Clark regains his voice

October 24, 2003|By Jules Witcover

MANCHESTER, N.H. - Retired Gen. Wesley K. Clark, sidelined for several days by laryngitis, was back on the presidential campaign trail here the other day in strong voice - both in volume and in a verbal assault of President Bush.

In a speech on his economic proposals, the general was short on specific details but long on his list of criticisms, going beyond the economy to Mr. Bush's decision to invade Iraq and his conduct of the aftermath.

Mr. Clark's condemnations of the president can help assuage Democrats who continue to doubt his credentials as a bona fide party member, under scrutiny as a result of earlier favorable comments about Mr. Bush and other Republican leaders.

The enthusiastic response to a speech delivered with the supreme confidence of a former supreme commander of NATO was in keeping with recent polls here.

The latest, for the Concord Monitor, has Mr. Clark an impressive third for a late-starting candidate, with 14 percent of the total, behind two long-running New Englanders, former Gov. Howard Dean of Vermont with 30 percent and Sen. John Kerry of Massachusetts with 18.

A third New Englander, Sen. Joseph I. Lieberman of Connecticut, runs a weak fourth in this poll as he has in other surveys in New Hampshire, eclipsing his much stronger showing in national polls. Mr. Lieberman's decision to skip the Iowa caucuses and concentrate on the Granite State is variously described here from wise to desperate.

Judging from the reception to Mr. Clark's speech and a street walk in Nashua the day before, the general has at least a toehold in this state, where Democratic sentiment against Mr. Bush's war may not be as high as in Iowa but remains strong nevertheless. Mr. Clark also is skipping Iowa.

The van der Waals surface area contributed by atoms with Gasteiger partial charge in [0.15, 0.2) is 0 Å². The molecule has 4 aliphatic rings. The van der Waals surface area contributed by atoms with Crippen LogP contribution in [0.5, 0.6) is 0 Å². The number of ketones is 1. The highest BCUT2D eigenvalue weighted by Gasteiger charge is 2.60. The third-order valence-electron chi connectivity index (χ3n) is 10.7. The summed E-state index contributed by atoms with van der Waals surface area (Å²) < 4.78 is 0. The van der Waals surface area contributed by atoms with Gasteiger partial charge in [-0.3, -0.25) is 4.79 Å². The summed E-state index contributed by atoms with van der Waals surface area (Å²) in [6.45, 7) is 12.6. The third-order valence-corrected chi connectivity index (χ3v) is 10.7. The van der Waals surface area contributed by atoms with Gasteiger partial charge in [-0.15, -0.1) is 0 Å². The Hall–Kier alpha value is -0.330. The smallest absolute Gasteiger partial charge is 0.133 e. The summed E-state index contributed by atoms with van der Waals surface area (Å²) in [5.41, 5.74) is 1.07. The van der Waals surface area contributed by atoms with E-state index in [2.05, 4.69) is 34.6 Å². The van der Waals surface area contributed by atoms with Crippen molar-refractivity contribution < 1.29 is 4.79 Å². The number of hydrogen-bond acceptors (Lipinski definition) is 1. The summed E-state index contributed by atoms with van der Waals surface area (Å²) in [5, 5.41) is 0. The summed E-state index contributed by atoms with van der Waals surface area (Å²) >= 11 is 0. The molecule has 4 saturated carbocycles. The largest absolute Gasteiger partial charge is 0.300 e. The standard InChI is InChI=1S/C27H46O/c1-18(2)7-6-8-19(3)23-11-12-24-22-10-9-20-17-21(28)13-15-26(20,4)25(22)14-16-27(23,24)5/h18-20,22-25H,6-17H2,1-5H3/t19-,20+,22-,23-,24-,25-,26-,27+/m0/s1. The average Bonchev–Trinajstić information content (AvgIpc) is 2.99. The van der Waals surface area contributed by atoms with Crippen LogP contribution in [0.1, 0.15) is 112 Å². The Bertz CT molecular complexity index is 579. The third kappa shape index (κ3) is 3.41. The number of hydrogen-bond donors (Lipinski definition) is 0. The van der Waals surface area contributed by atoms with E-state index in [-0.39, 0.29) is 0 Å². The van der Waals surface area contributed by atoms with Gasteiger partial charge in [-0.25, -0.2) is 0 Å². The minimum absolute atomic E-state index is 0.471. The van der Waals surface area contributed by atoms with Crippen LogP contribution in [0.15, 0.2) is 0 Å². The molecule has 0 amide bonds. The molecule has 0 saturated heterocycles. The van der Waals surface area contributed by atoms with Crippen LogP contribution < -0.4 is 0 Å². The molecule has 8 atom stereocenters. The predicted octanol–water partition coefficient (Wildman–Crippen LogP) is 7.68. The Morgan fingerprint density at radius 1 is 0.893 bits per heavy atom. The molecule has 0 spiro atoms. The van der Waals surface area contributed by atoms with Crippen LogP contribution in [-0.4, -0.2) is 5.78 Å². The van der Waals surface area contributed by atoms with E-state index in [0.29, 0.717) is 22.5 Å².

Voters encountered in Nashua shops on Main Street were most interested in telling Mr. Clark their concerns about the economy, unemployment and health care. But some also freely expressed their worries about the situation in Iraq.

John Koutsos, the Republican owner of a shoe shop, said he felt that the president was taking a "too heavy-handed approach to foreign policy" and that he would vote in the Democratic primary, which state law permits via a temporary party switch on primary day.

As a neophyte candidate, Mr. Clark combines a smiling, cordial demeanor with caution in dealing with reporters after an early flip-flop in which he first said he probably would have supported Mr. Bush's war resolution and then backed off.

As a military leader, Mr. Clark does not project the aura of a Dwight Eisenhower, but he doesn't have the intimidation of a Douglas MacArthur, either. For Democratic voters who fear that front-runner Dean lacks the stuff to take on Mr. Bush over the war, Mr. Clark obviously has a stronger background and credentials.

On the domestic front, however, his pitch is no different from the one all the other Democratic candidates are leveling at Mr. Bush - that his huge tax cuts benefit the wealthy at the expense of the poor and middle class.

Mr. Clark dubs his agenda "the New American Patriotism," saying, "There is nothing more American - nothing more patriotic - than speaking out in defense of freedom, questioning authority and holding your leaders accountable."

Questioning authority, to be sure, is anathema to the military mindset. But Mr. Clark reminds voters that he's not in the military anymore and that nobody has earned the right more than he has to challenge authority without being called unpatriotic.

If the Clark candidacy's best bet is as an alternative to Mr. Dean, about whom many Democrats have doubts for various reasons, his standing as a military hero willing to challenge his president on the war and on conditions at home can prove to be formidable.

But he is still to be battle-tested in hand-to-hand political combat against rivals warily taking his measure and in running the gantlet of an inquiring and skeptical press corps.

Jules Witcover generally writes from The Sun's Washington bureau, and his column appears Mondays, Wednesdays and Fridays.

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